Google’s Take It Or Leave It Deal Over Youtube Red Doesn't Sit Well With Indie Music Labels


Google’s Take It Or Leave It Deal Over Youtube Red Doesn't Sit Well With Indie Music Labels

Google's intentions to force video creators to sign up for its new pay-to-view YouTube Red service or be pulled from its public YouTube display has drawn criticism from Indie music labels.

YouTube Red is the company's ad-free subscription service, and combines both video and music for $9.99 a month. Google Play subscribers will receive automatic opt in, and will find that Red videos will be available offline too. Experts say amateur uploaders won't be affected, but what Google wants to do is nail down producers who have a large following and who receive a tangible quantity of shared advertising revenue.

John Gruber of TechCrunch says Indie music labels who have been offered the take-it-or-leave contracts last summer are doubly upset as the threat comes hot on the heels of Google cutting the revenue share to 55 per cent, which is lower than offered by its rivals.

"To the victor go the spoils — YouTube dominates online video to an almost unimaginable degree," says Gruber.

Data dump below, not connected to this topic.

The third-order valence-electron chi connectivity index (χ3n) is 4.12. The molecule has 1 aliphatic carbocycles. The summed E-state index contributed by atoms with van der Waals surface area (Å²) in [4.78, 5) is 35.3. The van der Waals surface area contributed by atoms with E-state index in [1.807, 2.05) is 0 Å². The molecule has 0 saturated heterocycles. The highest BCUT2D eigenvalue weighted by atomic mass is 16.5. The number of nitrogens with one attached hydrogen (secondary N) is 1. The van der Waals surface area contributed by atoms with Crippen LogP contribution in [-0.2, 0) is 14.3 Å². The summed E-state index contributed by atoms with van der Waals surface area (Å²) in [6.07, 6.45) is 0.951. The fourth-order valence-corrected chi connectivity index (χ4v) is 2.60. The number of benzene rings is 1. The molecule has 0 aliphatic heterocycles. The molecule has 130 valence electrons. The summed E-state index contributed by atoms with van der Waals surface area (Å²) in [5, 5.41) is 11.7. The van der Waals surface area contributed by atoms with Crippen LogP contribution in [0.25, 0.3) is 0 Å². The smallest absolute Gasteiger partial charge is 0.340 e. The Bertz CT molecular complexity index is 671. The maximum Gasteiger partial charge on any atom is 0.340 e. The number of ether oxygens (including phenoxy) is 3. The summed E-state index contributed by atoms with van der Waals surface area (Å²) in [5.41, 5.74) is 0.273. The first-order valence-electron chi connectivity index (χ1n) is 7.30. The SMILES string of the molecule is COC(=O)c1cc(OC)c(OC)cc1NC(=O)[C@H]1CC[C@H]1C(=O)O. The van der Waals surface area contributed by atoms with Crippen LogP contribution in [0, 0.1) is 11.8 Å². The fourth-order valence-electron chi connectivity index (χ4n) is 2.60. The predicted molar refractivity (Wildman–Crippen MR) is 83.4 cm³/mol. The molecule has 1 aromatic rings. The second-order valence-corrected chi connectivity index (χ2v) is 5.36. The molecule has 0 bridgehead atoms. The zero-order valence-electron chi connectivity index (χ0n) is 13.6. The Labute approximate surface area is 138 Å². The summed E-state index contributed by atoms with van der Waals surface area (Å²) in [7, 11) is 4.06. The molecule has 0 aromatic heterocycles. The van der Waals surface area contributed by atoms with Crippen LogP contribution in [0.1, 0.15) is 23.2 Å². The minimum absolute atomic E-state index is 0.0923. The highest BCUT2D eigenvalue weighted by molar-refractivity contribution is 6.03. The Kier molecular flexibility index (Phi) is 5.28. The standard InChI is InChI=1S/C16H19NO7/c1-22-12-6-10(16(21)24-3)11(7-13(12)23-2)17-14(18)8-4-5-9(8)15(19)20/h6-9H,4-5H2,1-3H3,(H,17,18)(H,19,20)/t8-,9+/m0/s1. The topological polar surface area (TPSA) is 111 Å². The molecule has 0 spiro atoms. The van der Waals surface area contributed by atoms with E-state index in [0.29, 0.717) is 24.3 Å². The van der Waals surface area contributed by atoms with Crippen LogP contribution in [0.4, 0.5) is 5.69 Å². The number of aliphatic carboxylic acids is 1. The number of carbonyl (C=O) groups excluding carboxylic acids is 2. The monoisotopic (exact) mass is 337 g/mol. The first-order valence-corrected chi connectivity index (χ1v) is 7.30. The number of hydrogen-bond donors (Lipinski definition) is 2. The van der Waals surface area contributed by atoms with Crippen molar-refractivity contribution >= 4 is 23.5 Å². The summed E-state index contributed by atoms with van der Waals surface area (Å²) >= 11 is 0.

When European indie trade groups received the take-it-or-disappear contracts last summer, they filed formal complaints with the European Commission's competition authority for emergency action.

The labels claimed that Google's contracts offered lower royalty rates than those brokered with the majors, and that the contracts contained "least favored nation" clauses and a promise not to sue either Google or users if people uploaded the indies' copyrighted material – thus ensuring Google gets all the labels' music, one way or another, if they joined the party.

German publisher Mark Chung, former bassist of German industrial band Einsturzende Neubauten says of Google's moves, "You should probably be trying to dominate whatever market, and break any rule you can get away with breaking. It's the job of regulators and the Courts to stop that.”

The experts say considering YouTube's control of streaming video exceeds that of streaming music, the response of Europe's competition authorities will be interesting.

Youtube Red service is scheduled to launch later this year following what the experts say has been three years of behind the scenes morphing of a business plan.

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